The OESF (Open Embedded Software Foundation) is an open alliance formed in Japan and active throughout Asia Pacific. It is the first non-Google consortium initiative for Android. Its charter is to define new API sets that cover the products that Google doesn’t. In that regard, the OESF has already introduced its own Market Place SDK and is making strides in areas related to home networking, VoIP communication, security stacks, automotive and more.

Google have decided in the past that tablets should be running their Chrome OS – a networked based operating system – and not Android. They also stated that vendors should wait for Honeycomb Android release and not use FroYo or Gingerbread for tablets. Vendors have not been convinced, preferring to use Android instead, with its currently available version. In September 2010, during IFA Berlin , a slew of new Android-based tablets have been introduced: Toshiba Folio 100, E-Noa’s InterPad Android tablet, Elonex eTouch tablet, ViewSonic’s ViewPad 7, Archos’ tablets and Samsung’s Galaxy Tab. Deutsche Bank’s Jonathan Goldberg has compiled a list of 30 tablets planned to launch by the end of this year alone.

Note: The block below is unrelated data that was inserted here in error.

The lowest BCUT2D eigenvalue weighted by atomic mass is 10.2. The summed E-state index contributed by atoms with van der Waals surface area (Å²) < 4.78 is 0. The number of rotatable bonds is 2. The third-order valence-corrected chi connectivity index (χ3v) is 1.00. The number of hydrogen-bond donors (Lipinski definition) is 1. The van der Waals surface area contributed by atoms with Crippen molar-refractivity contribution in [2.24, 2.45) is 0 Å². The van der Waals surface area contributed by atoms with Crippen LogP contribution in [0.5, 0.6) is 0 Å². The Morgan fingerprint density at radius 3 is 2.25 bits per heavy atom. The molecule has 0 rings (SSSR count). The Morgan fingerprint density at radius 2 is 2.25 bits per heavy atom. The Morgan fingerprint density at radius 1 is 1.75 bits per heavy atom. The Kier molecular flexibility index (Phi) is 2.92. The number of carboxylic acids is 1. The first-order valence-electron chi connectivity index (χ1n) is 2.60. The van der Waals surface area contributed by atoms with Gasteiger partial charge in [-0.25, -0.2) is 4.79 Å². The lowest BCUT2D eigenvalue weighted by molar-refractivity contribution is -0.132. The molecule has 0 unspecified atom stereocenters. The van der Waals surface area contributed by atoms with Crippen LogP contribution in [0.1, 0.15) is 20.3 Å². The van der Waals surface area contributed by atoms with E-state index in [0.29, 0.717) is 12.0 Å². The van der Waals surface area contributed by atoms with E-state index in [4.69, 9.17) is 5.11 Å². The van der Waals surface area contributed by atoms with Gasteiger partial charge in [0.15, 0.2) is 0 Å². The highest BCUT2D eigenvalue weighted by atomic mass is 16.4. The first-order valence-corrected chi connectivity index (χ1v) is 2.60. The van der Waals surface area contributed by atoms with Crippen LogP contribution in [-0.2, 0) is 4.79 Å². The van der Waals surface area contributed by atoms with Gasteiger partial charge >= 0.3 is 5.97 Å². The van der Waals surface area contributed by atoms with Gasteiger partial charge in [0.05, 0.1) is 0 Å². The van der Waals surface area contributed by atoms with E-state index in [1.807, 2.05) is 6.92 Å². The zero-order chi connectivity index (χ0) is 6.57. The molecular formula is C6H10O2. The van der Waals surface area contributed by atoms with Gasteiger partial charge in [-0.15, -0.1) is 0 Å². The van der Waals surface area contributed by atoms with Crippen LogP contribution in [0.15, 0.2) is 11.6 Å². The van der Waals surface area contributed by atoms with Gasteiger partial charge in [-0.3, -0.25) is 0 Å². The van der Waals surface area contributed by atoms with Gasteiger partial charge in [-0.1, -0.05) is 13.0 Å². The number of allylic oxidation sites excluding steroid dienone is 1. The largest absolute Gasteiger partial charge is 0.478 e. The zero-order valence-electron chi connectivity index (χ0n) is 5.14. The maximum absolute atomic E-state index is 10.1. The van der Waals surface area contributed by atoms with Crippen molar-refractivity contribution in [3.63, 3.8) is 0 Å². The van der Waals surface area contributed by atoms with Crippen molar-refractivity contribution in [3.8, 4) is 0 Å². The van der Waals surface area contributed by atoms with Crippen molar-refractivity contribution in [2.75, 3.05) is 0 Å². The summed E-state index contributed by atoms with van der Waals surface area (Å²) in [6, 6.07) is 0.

The Samsung Galaxy Tab released to the market with much fanfare last month is the first Android tablet that comes from a large vendor and backed by Google through its Android Market. This clearly shows Google’s new stance with tablets. The application layout issues that are expected with this tablet due to different resolutions than those available on mobile phones are going to cause headaches to both users and developers in the short term.

Factor into it the growing hype in China around Android and we are bound to see innovation happening out of Google’s campuses around Android.

Will these issues be solved in Android’s next release – Gingerbread, or only in the one after that – Honeycomb? Will Google try pushing vendors to Chrome OS instead for tablets? These open ended questions show how slow Google is in addressing non-smartphone markets.

This issue of form factors is the second dimension of Android’s fragmentation. There are three more dimensions: implementation fragmentation, user experience fragmentation and codebase fragmentation. If Google wants to retain their control over the Android platform, they will need to solve all of these five dimensions of Android fragmentation.

The crystal ball
Google is moving fast with Android and at the same time are trying to solve fragmentation issues of their platforms: they are working hard on reducing the amount of handsets running older versions of Android, they are trying to solve implementation fragmentation with their CTS suite and they are now focusing on user experience issues.